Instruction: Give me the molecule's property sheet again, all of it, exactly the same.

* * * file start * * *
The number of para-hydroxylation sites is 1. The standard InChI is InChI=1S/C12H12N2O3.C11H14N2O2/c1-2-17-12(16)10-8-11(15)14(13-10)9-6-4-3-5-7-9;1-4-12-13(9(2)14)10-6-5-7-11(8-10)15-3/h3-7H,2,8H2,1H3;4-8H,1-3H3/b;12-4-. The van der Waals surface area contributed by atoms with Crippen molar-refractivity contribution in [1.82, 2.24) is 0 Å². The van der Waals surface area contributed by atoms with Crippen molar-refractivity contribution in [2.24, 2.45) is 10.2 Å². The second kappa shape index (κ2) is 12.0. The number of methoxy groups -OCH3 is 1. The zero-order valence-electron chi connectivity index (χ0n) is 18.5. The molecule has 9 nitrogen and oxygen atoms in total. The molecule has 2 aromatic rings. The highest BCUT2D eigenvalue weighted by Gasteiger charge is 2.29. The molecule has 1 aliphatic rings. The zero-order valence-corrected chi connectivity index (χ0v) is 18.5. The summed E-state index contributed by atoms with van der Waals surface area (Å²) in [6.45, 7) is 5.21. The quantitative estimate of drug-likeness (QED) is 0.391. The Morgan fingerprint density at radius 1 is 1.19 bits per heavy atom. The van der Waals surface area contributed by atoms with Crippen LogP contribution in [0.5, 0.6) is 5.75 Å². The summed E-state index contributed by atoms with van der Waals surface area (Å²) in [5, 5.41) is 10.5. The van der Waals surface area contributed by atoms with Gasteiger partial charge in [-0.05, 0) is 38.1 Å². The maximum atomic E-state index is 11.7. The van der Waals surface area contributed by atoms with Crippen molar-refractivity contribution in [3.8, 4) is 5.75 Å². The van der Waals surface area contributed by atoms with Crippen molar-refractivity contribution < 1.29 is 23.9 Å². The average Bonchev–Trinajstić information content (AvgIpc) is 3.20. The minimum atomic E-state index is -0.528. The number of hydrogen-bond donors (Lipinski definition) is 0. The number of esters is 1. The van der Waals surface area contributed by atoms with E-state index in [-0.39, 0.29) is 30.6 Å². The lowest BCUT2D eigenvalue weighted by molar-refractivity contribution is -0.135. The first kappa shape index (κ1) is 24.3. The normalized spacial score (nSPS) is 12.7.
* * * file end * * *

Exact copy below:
The number of para-hydroxylation sites is 1. The standard InChI is InChI=1S/C12H12N2O3.C11H14N2O2/c1-2-17-12(16)10-8-11(15)14(13-10)9-6-4-3-5-7-9;1-4-12-13(9(2)14)10-6-5-7-11(8-10)15-3/h3-7H,2,8H2,1H3;4-8H,1-3H3/b;12-4-. The van der Waals surface area contributed by atoms with Crippen molar-refractivity contribution in [1.82, 2.24) is 0 Å². The van der Waals surface area contributed by atoms with Crippen molar-refractivity contribution in [2.24, 2.45) is 10.2 Å². The second kappa shape index (κ2) is 12.0. The number of methoxy groups -OCH3 is 1. The zero-order valence-electron chi connectivity index (χ0n) is 18.5. The molecule has 9 nitrogen and oxygen atoms in total. The molecule has 2 aromatic rings. The highest BCUT2D eigenvalue weighted by Gasteiger charge is 2.29. The molecule has 1 aliphatic rings. The zero-order valence-corrected chi connectivity index (χ0v) is 18.5. The summed E-state index contributed by atoms with van der Waals surface area (Å²) in [6.45, 7) is 5.21. The quantitative estimate of drug-likeness (QED) is 0.391. The Morgan fingerprint density at radius 1 is 1.19 bits per heavy atom. The van der Waals surface area contributed by atoms with Crippen LogP contribution in [0.5, 0.6) is 5.75 Å². The summed E-state index contributed by atoms with van der Waals surface area (Å²) in [5, 5.41) is 10.5. The van der Waals surface area contributed by atoms with Gasteiger partial charge in [-0.05, 0) is 38.1 Å². The maximum atomic E-state index is 11.7. The van der Waals surface area contributed by atoms with Crippen molar-refractivity contribution in [3.8, 4) is 5.75 Å². The van der Waals surface area contributed by atoms with Crippen molar-refractivity contribution < 1.29 is 23.9 Å². The average Bonchev–Trinajstić information content (AvgIpc) is 3.20. The minimum atomic E-state index is -0.528. The number of hydrogen-bond donors (Lipinski definition) is 0. The number of esters is 1. The van der Waals surface area contributed by atoms with E-state index in [-0.39, 0.29) is 30.6 Å². The lowest BCUT2D eigenvalue weighted by molar-refractivity contribution is -0.135. The first kappa shape index (κ1) is 24.3. The normalized spacial score (nSPS) is 12.7.